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When are “because”, “since”,“for” and “as” interchangeable?

A few years ago, I was told that "since" should only be used to designate a time period. For example:

Since 2 o'clock, I've been waiting for you.

However, since creeps into the place of "because" quite often.

Since I don't have the time, I won't be joining you.

This second example sounds slightly slangy to me now that I've been avoiding using "since" in this way for the past few years, but is "since" really a synonym of "because"?

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marked as duplicate by coleopterist, tchrist, RegDwigнt Oct 2 '12 at 9:01

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3 Answers 3

Since is used with three different meanings.

  • In phrases like "since two c'clock," "since the war," it refers to the period of time between the event and now.
  • In sentences like "the settlement had vanished long since." it means ago.
  • In other sentences, it means "because," "for the reason that."

The NOAD reports a note about the usage of since.

When using since as a causal conjunction to mean "because," or "given that," be aware that in some contexts or constructions the word may be construed as referring to time. For example, in the sentence "Since Mrs. Jefferson moved to Baltimore in the 1990s, she was not aware of the underlying complexities." it is not clear, especially at the beginning, whether since means "because" or "from the time when." It is often better to simply say because, if that is the intended meaning.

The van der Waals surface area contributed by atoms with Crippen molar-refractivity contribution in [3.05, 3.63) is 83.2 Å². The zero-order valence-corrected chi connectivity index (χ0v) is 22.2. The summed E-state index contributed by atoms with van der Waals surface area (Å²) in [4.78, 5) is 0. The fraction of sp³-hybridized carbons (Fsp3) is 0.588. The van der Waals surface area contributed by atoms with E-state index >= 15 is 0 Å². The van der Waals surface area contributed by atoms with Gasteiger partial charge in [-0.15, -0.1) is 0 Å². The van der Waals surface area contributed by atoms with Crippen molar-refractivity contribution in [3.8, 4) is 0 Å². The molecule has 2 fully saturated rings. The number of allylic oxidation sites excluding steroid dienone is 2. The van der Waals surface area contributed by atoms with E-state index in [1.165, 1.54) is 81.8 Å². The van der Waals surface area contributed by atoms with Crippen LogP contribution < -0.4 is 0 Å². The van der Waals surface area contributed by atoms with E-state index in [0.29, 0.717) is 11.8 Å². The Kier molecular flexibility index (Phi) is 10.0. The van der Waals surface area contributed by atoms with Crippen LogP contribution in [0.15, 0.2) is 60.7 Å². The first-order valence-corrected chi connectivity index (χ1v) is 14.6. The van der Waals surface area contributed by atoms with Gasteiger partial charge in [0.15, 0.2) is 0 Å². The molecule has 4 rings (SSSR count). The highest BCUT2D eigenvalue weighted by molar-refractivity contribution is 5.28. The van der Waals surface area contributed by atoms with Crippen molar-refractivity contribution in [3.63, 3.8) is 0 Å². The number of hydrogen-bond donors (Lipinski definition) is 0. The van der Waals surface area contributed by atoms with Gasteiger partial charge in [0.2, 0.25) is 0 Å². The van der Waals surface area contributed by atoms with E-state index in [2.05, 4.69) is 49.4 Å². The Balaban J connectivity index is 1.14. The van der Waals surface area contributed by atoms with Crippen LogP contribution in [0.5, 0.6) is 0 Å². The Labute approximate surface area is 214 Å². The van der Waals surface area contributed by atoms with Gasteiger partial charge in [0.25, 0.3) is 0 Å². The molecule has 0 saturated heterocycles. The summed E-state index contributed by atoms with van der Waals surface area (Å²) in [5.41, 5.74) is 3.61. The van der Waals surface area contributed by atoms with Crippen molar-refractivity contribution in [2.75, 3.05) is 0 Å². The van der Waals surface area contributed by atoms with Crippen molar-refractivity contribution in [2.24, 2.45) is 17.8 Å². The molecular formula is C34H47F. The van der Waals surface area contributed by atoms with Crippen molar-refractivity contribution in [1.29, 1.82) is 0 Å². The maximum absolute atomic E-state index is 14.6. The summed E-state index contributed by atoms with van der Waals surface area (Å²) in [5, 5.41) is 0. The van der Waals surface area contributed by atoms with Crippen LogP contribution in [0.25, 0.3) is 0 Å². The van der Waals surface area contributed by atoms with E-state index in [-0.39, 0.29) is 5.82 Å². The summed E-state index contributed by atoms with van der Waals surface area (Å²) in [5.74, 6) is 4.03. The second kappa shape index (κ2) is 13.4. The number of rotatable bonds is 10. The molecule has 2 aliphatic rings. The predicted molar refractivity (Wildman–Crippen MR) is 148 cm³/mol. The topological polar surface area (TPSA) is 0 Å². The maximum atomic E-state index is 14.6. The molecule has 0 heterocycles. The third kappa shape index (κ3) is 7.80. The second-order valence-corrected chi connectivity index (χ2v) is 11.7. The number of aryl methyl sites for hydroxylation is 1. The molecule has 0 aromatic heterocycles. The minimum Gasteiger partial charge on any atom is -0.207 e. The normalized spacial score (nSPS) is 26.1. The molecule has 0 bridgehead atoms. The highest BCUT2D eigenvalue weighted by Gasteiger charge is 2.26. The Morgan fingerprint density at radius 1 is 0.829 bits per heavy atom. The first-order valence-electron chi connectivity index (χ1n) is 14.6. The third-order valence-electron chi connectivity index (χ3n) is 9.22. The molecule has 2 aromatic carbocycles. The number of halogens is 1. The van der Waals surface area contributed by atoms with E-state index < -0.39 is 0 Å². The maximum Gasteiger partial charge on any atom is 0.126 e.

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I fall into the "Since Mrs. Jefferson moved to Baltimore" trap. Most of the time, I think the ultimate meaning of the sentence is clear, but the listener has this sudden jerk halfway through the sentence where they realize that the other meaning of since is meant. –  Wayne May 12 '11 at 17:01

The double meaning of since as after and because is a well known case.

It is for instance cited by famous linguist John McWorther in "The power of Babel".

Here is the complete excerpt:

A thousand years ago, in the language called English, since was a compound word siththan [siððan] from the words from after and that [sið and ðan]1 and was only used in the chronological "after that" sense of
  - She has been sad since the day her fish died.
The because usage
  - He has to have been there since they found his umbrella in the basement
would only become established five hundred years later.

Please note that the same thing happens today with after in the news when the news media tries to avoid being liable for making unfounded accusations.

The man was arrested by the police after the purse of the victim was found in his car



Note 1: The OE words sið and ðan can be compared respectively to Present Day German seit and dann, which are often seen together in the sense of "since then" or "thereafter" but without marking causality.

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My dictionary (Collins 2nd Ed.) and Dictionary.com both sanction the use of since to mean because, although Merriam-Webster doesn't mention it.

It seems to me a normal and natural usage, as it has the sense of 'following on' from some previous assertion.

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3  
Is this possibly a US-UK difference? Perhaps the usage of "since" meaning "because" is much more common in the UK - the two dictionaries you mention that list that meaning seem to be British, and M-W is American; moreover I have a vague memory of reading something written by an American surprised by usage of "since" in this way, but that might just be my imagination :) –  psmears Feb 5 '11 at 9:18
    
@psmears, thank you; that's a possibility I hadn't considered. –  Brian Hooper Feb 5 '11 at 10:34

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